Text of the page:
A Nevada County man played an instrumental role in publishing a prayer service now used by thousands of churches around the English-speaking world.
Holden Evening Prayer, a short but moving Christian service using music, chanting and dramatic contrast of light and dark, is held Thursday evenings in weekly observance of Lent at Peace Lutheran Church, Grass Valley.
Lake Wildwood resident David Baker is a retired minister and member of Peace.
But he and his wife Gloria had been married eight months when they took jobs in spring 1985 at the remote Lutheran retreat center of Holden Village, in Washington state’s Cascade Mountains east of Seattle.
David ran the bookstore, and Gloria was secretary to the director, David Baker recalled.
What ensued was “the best 15 months of our life,” Baker said.
They stayed through the winter, part of a caretaker population of about 70, Baker recalled.
When snow socked them in, residents traveled by snowmobile from the former copper mine down a switchbacked road to the village of Lucerne on Lake Chelan. From there, residents and visitors still travel 20 miles by boat to the town of Chelan and the highway out of the mountains.
“The winter community is very close-knit,” Baker said.
Holden had one requirement of residents: That they attend evening prayers, Baker added. The tradition dates to Christianity’s Jewish roots.
One resident that winter was young composer Marty Haugen. Director Elmer Witt asked Haugen to write an evening worship service, and Witt gave three guidelines:
“It had to be short, it had to be simple, and it had to be singable,” Baker said.
At the premiere of what then was called Vespers ’86, a woman holding a candle at the back of the darkened building sang the opening line, “Jesus Christ, you are the light of the world.” She sang two more rising versicles, moving forward each time, as congregants sang in response.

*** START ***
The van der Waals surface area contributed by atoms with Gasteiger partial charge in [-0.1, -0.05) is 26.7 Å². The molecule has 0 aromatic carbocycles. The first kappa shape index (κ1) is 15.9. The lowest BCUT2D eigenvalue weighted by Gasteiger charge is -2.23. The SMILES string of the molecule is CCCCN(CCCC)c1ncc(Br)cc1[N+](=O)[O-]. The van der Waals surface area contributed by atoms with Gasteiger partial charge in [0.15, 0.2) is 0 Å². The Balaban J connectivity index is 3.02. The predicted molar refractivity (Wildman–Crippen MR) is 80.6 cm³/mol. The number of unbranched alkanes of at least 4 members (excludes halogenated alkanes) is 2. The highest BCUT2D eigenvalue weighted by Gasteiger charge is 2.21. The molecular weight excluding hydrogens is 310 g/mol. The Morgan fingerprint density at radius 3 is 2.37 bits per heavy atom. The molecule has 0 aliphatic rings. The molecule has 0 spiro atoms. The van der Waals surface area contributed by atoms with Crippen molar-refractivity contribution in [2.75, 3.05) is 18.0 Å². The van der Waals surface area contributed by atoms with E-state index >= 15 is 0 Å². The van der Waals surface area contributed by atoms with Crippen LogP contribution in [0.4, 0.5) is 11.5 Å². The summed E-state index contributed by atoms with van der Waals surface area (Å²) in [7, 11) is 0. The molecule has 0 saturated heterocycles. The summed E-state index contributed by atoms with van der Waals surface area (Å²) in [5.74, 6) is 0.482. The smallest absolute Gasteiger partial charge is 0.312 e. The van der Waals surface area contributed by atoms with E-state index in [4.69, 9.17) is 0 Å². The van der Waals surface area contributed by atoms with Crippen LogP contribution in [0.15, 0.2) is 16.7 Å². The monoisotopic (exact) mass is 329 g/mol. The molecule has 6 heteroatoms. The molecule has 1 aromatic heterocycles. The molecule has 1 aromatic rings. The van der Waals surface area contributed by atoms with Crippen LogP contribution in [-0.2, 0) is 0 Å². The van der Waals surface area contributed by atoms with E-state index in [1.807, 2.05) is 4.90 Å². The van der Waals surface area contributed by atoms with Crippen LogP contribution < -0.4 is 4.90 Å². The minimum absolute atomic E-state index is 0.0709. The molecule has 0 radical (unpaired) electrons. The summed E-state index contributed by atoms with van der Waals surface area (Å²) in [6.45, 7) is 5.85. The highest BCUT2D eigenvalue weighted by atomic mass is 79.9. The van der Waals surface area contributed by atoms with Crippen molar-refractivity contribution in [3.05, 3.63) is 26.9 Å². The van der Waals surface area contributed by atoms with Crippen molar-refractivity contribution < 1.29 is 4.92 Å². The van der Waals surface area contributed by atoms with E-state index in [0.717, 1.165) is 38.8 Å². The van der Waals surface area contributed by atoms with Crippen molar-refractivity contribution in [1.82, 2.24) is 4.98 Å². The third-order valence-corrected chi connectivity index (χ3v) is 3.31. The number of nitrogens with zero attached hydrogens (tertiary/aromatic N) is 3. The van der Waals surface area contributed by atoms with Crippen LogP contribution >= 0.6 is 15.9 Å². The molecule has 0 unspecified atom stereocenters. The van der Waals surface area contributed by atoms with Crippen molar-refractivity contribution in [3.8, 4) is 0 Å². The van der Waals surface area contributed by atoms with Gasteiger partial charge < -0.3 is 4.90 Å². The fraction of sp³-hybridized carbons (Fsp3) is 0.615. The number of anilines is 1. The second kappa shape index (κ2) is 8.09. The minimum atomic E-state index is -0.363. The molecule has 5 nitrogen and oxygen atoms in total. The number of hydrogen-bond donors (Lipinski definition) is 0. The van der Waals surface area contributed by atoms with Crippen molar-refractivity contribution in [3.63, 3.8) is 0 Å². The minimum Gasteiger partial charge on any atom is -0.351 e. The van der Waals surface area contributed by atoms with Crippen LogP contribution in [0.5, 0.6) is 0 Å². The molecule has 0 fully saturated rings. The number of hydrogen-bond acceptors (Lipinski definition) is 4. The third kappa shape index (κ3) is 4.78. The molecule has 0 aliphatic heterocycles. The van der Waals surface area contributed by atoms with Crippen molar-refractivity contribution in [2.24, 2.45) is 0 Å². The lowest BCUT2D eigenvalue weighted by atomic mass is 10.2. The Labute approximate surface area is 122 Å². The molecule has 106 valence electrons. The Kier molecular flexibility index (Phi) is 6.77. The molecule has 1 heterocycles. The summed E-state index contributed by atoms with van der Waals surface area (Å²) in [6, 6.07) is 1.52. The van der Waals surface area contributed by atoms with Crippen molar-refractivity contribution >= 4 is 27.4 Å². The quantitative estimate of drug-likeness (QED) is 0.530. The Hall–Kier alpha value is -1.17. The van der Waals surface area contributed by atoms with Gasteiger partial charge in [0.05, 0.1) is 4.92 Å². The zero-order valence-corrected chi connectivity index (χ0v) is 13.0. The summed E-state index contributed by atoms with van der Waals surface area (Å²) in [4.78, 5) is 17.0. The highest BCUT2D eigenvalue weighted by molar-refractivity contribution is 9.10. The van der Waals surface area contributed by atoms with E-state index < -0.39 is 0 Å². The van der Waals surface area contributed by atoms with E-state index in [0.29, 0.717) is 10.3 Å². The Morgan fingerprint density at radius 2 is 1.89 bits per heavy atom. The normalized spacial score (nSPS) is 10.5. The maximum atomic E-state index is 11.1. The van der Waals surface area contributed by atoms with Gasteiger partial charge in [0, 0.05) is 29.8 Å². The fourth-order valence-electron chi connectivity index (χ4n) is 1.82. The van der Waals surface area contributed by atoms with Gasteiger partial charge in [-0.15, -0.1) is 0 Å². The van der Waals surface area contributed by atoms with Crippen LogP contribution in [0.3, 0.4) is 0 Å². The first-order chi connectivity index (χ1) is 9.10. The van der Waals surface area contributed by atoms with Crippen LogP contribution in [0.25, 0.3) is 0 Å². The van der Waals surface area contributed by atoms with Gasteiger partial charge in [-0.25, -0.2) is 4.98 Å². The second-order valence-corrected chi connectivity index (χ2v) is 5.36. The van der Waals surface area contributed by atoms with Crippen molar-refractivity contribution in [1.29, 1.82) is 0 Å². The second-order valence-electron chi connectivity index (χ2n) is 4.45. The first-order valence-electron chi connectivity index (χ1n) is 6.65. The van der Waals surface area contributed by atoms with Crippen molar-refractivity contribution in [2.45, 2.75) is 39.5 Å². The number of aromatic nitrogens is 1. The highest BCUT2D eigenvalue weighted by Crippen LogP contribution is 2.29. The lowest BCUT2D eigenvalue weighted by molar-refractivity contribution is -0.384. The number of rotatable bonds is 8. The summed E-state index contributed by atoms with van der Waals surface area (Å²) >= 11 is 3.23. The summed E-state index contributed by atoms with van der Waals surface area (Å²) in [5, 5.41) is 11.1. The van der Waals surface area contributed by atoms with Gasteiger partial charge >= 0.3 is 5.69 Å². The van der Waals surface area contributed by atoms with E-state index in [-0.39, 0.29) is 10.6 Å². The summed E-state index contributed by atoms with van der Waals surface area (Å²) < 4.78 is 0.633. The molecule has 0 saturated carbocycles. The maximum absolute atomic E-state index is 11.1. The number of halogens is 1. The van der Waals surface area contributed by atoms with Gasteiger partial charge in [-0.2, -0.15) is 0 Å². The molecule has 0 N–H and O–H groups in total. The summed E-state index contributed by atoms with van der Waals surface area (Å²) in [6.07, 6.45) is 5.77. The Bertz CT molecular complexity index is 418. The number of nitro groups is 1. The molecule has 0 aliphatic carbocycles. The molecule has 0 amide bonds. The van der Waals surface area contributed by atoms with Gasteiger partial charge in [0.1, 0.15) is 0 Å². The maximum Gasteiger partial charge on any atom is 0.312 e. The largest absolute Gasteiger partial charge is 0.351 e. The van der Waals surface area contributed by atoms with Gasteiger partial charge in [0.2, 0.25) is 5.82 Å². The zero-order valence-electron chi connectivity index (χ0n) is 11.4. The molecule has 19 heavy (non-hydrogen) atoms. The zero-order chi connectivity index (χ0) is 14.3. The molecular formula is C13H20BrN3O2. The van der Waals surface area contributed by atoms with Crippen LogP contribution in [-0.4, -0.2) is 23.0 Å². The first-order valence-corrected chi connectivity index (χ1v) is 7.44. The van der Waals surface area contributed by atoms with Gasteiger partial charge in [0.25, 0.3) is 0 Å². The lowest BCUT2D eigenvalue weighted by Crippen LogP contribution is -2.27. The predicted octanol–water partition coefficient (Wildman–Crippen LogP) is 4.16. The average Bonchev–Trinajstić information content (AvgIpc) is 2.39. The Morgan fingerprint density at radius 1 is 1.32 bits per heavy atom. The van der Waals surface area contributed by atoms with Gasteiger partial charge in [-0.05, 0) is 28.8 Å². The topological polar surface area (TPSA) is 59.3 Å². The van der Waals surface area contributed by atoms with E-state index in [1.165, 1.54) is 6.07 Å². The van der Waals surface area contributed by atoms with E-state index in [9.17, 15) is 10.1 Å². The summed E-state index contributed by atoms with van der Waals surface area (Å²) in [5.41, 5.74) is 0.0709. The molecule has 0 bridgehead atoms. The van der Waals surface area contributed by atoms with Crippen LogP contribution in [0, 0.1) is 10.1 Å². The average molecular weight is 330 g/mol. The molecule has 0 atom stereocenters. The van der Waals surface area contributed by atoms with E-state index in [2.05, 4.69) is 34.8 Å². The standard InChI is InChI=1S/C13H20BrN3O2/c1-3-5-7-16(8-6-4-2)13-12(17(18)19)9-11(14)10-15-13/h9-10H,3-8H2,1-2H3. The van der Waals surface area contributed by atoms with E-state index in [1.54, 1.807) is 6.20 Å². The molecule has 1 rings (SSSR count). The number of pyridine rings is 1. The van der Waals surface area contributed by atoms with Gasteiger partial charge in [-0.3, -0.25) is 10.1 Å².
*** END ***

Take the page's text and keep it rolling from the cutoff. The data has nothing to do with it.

“Then she sang, ‘Joyous light of heavenly glory,’ and all the lights came on,” Baker recalled. “I’ll never forget that.”
Baker was so impressed that he encouraged Haugen to publish the work.
“I thought I could sell it in the store,” Baker said.
A few days later, Haugen took his material by boat to a printer in Chelan, which sent 100 copies back to Holden Village. They flew off the shelves, Baker said.
Members of a traveling ministry connected to Holden Village taught what became known as Holden Evening Prayer to Lutheran congregations around the country, and its use spread.
Haugen went on to become an important composer of sacred music, a recording artist and hymnal editor for GIA Publications Inc. in Chicago. Today, Haugen’s service remains a big seller at GIA, which has shipped 10,000 orders of Holden Evening Prayer all over the United States in the past three years, said a customer service representative.
On Thursday evenings through March 21, Peace Lutheran Church will present Haugen’s 20-minute service, followed by 10-minute messages of faith by congregation members. All are welcome.
To hear a clip of Holden Evening Prayer by Marty Haugen, click on the link below, then click on item No. 13, “Service of Light/Evening Hymn.” http://www. giamusic.com/search_details.cfm?title_id=8024.
Grass Valley resident and freelance writer Trina Kleist can be reached at firstname.lastname@example.org or 530-575-6132.